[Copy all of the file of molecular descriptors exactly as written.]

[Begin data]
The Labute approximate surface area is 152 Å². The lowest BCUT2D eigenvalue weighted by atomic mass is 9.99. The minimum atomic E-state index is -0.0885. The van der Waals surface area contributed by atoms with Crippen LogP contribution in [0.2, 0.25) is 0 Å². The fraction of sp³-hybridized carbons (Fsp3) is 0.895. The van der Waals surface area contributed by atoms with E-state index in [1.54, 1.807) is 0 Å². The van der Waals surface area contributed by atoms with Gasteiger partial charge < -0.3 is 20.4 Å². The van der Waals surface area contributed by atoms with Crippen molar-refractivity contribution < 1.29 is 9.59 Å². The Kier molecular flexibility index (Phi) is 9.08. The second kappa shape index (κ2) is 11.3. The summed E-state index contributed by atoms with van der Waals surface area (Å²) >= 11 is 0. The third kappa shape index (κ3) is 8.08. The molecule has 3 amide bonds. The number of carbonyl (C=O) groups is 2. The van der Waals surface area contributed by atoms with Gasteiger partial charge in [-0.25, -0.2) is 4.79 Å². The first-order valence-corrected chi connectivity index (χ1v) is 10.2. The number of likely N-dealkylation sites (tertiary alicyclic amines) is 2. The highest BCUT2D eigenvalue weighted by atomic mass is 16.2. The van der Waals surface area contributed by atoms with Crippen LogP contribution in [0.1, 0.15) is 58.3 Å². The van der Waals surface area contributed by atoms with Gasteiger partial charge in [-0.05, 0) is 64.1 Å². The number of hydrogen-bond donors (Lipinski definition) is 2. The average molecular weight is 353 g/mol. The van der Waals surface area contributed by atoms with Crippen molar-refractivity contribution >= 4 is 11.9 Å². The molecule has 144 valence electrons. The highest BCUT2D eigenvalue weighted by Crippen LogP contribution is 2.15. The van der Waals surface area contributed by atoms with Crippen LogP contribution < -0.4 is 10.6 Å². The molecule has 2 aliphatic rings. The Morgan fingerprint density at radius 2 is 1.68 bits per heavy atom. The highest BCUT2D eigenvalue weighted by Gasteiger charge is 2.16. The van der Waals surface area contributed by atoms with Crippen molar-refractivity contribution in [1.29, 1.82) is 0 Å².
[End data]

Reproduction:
The Labute approximate surface area is 152 Å². The lowest BCUT2D eigenvalue weighted by atomic mass is 9.99. The minimum atomic E-state index is -0.0885. The van der Waals surface area contributed by atoms with Crippen LogP contribution in [0.2, 0.25) is 0 Å². The fraction of sp³-hybridized carbons (Fsp3) is 0.895. The van der Waals surface area contributed by atoms with E-state index in [1.54, 1.807) is 0 Å². The van der Waals surface area contributed by atoms with Gasteiger partial charge < -0.3 is 20.4 Å². The van der Waals surface area contributed by atoms with Crippen molar-refractivity contribution < 1.29 is 9.59 Å². The Kier molecular flexibility index (Phi) is 9.08. The second kappa shape index (κ2) is 11.3. The summed E-state index contributed by atoms with van der Waals surface area (Å²) >= 11 is 0. The third kappa shape index (κ3) is 8.08. The molecule has 3 amide bonds. The number of carbonyl (C=O) groups is 2. The van der Waals surface area contributed by atoms with Gasteiger partial charge in [-0.25, -0.2) is 4.79 Å². The first-order valence-corrected chi connectivity index (χ1v) is 10.2. The number of likely N-dealkylation sites (tertiary alicyclic amines) is 2. The highest BCUT2D eigenvalue weighted by atomic mass is 16.2. The van der Waals surface area contributed by atoms with Crippen LogP contribution in [0.1, 0.15) is 58.3 Å². The van der Waals surface area contributed by atoms with Gasteiger partial charge in [-0.05, 0) is 64.1 Å². The number of hydrogen-bond donors (Lipinski definition) is 2. The average molecular weight is 353 g/mol. The van der Waals surface area contributed by atoms with Crippen molar-refractivity contribution >= 4 is 11.9 Å². The molecule has 144 valence electrons. The highest BCUT2D eigenvalue weighted by Crippen LogP contribution is 2.15. The van der Waals surface area contributed by atoms with Crippen LogP contribution < -0.4 is 10.6 Å². The molecule has 2 aliphatic rings. The Morgan fingerprint density at radius 2 is 1.68 bits per heavy atom. The highest BCUT2D eigenvalue weighted by Gasteiger charge is 2.16. The van der Waals surface area contributed by atoms with Crippen molar-refractivity contribution in [1.29, 1.82) is 0 Å².